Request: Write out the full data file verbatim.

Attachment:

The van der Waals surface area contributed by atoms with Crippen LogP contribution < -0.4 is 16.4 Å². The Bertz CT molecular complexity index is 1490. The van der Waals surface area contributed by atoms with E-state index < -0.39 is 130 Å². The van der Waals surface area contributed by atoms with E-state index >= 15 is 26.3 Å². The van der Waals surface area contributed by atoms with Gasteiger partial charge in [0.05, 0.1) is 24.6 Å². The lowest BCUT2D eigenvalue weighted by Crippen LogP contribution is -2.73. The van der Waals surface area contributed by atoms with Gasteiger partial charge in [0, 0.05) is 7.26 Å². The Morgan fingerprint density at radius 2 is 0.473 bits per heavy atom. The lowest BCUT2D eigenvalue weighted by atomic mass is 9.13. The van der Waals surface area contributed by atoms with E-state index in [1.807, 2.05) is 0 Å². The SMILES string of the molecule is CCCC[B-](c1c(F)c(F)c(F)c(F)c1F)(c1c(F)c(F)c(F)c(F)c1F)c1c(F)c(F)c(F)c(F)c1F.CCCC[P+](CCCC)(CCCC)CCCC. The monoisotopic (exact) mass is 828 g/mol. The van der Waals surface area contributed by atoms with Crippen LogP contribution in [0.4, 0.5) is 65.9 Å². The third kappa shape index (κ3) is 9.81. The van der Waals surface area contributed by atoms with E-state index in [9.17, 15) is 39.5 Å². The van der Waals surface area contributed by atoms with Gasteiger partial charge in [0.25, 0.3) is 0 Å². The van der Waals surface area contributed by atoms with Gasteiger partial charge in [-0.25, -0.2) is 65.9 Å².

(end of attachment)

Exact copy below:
The van der Waals surface area contributed by atoms with Crippen LogP contribution < -0.4 is 16.4 Å². The Bertz CT molecular complexity index is 1490. The van der Waals surface area contributed by atoms with E-state index < -0.39 is 130 Å². The van der Waals surface area contributed by atoms with E-state index >= 15 is 26.3 Å². The van der Waals surface area contributed by atoms with Gasteiger partial charge in [0.05, 0.1) is 24.6 Å². The lowest BCUT2D eigenvalue weighted by Crippen LogP contribution is -2.73. The van der Waals surface area contributed by atoms with Gasteiger partial charge in [0, 0.05) is 7.26 Å². The Morgan fingerprint density at radius 2 is 0.473 bits per heavy atom. The lowest BCUT2D eigenvalue weighted by atomic mass is 9.13. The van der Waals surface area contributed by atoms with E-state index in [1.807, 2.05) is 0 Å². The SMILES string of the molecule is CCCC[B-](c1c(F)c(F)c(F)c(F)c1F)(c1c(F)c(F)c(F)c(F)c1F)c1c(F)c(F)c(F)c(F)c1F.CCCC[P+](CCCC)(CCCC)CCCC. The monoisotopic (exact) mass is 828 g/mol. The van der Waals surface area contributed by atoms with Crippen LogP contribution in [0.4, 0.5) is 65.9 Å². The third kappa shape index (κ3) is 9.81. The van der Waals surface area contributed by atoms with E-state index in [9.17, 15) is 39.5 Å². The van der Waals surface area contributed by atoms with Gasteiger partial charge in [0.25, 0.3) is 0 Å². The van der Waals surface area contributed by atoms with Gasteiger partial charge in [-0.25, -0.2) is 65.9 Å².